In fact, as we look at it, both Thomas and the other examples had a parallel experience. On Easter Sunday, the women came to the tomb and found it empty. They had an experience with Jesus, who encouraged them and sent them out on a mission, to tell the other disciples. When they did, the others didn’t believe them. So on Easter night, Jesus came to them in the upper room. He showed them his wounds, and they believed. Jesus encouraged them (gave them his peace and his Spirit), and then sent them out in mission. When Thomas came, they told him what they’d experienced, but like the other disciples at first, he didn’t believe it. So Jesus came to him in the upper room the Sunday after Easter, showed him his wounds, and then Thomas believed.

So, really, all the the disciples had a parallel experience of coming to faith. We may quibble about how Thomas didn’t believe the testimony of the other disciples. But really, he knew that motley crew; he’d lived with them for nearly 3 years. He had bugged out with them as Jesus was taken away and crucified, so maybe it wasn’t so far fetched that he doubted their witness. In any event, the disciples and Thomas shared their doubts and their questions, and Jesus responded with what they needed in order to believe.

“Live” Belief has another aspect: Each time when Jesus showed up to the disciples, John says Jesus “came and stood among them.” Literally, he was “in the middle of them.” I believe it’s important that Jesus stood in the middle of the disciples. It’s important that of all the groups that exist, the church remains a Christ-centered community. We don’t have to look far to find congregations or entire denominations who lost Christ as their focus, and to see how far afield they’ve drifted. Of course, no church body, no congregation is perfect. But that’s not the standard. The main thing is for us to keep the main thing the main thing. For the church, the main thing is Jesus Christ and what he does for us.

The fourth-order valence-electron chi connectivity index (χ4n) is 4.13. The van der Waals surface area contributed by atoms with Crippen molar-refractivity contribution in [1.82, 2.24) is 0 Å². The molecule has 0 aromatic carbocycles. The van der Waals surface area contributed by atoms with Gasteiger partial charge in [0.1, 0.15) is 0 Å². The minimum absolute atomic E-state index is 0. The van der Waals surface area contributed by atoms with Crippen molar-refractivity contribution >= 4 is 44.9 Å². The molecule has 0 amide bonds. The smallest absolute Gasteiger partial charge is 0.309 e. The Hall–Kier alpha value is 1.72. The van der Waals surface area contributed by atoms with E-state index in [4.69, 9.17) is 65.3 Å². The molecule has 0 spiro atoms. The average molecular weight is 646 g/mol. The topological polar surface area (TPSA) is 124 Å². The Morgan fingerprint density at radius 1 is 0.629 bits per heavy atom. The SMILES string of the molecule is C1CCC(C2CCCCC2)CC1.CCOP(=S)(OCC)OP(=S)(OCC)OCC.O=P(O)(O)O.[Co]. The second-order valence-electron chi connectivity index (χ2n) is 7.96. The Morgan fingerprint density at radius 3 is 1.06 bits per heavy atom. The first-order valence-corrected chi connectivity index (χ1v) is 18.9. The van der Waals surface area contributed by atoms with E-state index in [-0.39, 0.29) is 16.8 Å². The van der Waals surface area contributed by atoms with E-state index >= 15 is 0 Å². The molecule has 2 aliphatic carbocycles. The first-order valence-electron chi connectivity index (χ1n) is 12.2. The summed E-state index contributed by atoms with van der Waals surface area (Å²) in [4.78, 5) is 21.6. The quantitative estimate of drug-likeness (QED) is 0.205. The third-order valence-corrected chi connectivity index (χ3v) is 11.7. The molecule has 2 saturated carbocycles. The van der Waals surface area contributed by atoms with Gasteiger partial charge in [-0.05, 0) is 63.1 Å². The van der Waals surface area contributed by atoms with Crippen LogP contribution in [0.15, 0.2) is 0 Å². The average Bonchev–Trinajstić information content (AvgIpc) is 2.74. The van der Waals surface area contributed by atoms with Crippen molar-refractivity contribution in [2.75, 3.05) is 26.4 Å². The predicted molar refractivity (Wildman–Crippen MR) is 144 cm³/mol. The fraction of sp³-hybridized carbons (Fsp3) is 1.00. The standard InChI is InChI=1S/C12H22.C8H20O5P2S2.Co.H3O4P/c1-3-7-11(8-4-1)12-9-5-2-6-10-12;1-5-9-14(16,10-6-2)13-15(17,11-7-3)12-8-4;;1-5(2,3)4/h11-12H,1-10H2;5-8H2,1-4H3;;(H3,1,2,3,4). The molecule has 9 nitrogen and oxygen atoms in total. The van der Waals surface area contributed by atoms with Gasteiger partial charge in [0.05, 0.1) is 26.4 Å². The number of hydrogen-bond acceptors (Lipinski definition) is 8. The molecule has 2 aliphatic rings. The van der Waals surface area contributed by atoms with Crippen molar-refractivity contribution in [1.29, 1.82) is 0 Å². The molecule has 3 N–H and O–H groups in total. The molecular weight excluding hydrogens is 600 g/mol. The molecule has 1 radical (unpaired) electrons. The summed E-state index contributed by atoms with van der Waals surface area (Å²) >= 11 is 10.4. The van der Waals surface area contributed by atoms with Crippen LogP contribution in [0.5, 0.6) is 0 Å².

It’s no mistake that the first thing Jesus gives the disciples is his peace. Not just a lack of anxiety or concern. Peace here is “shalom” – Reconciliation. Forgiveness. Renewal. Absolution, if you will; and then, Jesus gives them mission: 

If you forgive sins, they are forgiven. 
If you retain sins, they are retained.

A “Live” belief experiences Jesus in the middle of the community of faith, nowadays, through the Word proclaimed and through the sacraments (Baptism / Holy Communion). Congregations will offer many ministry activities, but they should all point back in some way to Jesus in the middle of the community, and they should express in some way Jesus’ peace, his “shalom” his forgiving and reconciling activity in this part of world.

II. “Live Belief – verb
“Live” belief – more than just theological or intellectual assent, though it includes that. It’s important to know what we believe; to be able to articulate our faith when called upon, so we can share it with others when God leads us to do so.